German Fokker D.VII
The Fokker D.VII was a German World War I fighter aircraft designed by Reinhold Platz of the Fokker-Flugzeugwerke.
Germany produced around 3,300 D.VII aircraft in the second half of 1918.
In service with the Luftstreitkräfte, the D.VII quickly proved itself to be a formidable aircraft.
The Armistice ending the war specifically required, as the fourth clause of the "Clauses Relating to the Western Front", that Germany was required to surrender all D.VIIs to the Allies.
Surviving aircraft saw much service with many countries in the years after World War I.
Fokker's chief designer, Reinhold Platz, had been working on a series of experimental V-series aircraft, starting in 1916.
The aircraft were notable for the use of cantilever wings.
Hugo Junkers and his aviation firm had originated the idea in 1915 with the first practical all-metal aircraft, the Junkers J 1 monoplane, nicknamed Blechesel (Sheet Metal Donkey or Tin Donkey).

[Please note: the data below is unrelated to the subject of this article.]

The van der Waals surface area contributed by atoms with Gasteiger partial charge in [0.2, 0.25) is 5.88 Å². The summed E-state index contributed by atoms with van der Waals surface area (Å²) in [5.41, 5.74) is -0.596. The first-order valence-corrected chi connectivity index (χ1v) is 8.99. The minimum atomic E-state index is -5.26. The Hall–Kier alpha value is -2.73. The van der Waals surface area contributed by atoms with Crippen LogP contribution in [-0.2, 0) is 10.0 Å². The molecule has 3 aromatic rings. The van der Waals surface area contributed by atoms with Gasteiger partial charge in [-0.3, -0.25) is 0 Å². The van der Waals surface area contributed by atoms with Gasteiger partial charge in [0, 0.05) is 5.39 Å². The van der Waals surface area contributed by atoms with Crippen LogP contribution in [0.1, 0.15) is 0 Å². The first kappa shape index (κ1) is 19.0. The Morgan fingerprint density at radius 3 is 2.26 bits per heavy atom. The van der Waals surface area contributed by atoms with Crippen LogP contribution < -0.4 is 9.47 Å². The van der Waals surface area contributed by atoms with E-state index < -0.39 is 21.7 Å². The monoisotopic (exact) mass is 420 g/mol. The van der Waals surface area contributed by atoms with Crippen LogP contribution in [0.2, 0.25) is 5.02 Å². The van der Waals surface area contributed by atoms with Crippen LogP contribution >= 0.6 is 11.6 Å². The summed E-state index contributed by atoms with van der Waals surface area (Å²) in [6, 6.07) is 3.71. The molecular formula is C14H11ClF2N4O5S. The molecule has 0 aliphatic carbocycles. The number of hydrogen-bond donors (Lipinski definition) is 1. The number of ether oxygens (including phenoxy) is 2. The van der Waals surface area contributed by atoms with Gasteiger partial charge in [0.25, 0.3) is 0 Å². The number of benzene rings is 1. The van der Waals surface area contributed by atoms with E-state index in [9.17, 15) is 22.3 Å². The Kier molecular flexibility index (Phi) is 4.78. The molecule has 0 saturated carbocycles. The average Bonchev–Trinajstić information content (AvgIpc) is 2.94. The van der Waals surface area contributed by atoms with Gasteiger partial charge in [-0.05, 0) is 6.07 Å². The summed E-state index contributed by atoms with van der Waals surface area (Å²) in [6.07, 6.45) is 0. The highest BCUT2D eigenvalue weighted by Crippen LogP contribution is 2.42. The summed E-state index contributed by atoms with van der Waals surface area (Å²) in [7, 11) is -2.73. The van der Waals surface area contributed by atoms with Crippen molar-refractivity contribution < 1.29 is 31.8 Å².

The wings were thick, with a rounded leading edge.
The shape of the wings' airfoil gave greater lift, with its relatively "blunt" leading edge (as seen in cross-section) giving it more docile stalling behavior than the thin wings commonly in use.
Late in 1917, Fokker built the experimental V 11 biplane, fitted with the standard Mercedes D.IIIa engine.
In January 1918, Idflieg held a fighter competition at Adlershof.
For the first time, front line pilots participated in the evaluation and selection of new fighters. Fokker submitted the V 11 along with several other prototypes.
Manfred von Richthofen flew the V 11 and found it tricky, unpleasant and directionally unstable in a dive. Platz lengthened the rear fuselage by one structural bay and added a triangular fin in front of the rudder.
Richthofen tested the modified V 11 and praised it as the best aircraft of the competition.
It offered excellent performance from the outdated Mercedes engine, yet was safe and easy to fly.
Richthofen's recommendation virtually decided the competition but he was not alone in recommending it. Fokker immediately received a provisional order for 400 production aircraft, which were named D.VII by Idflieg.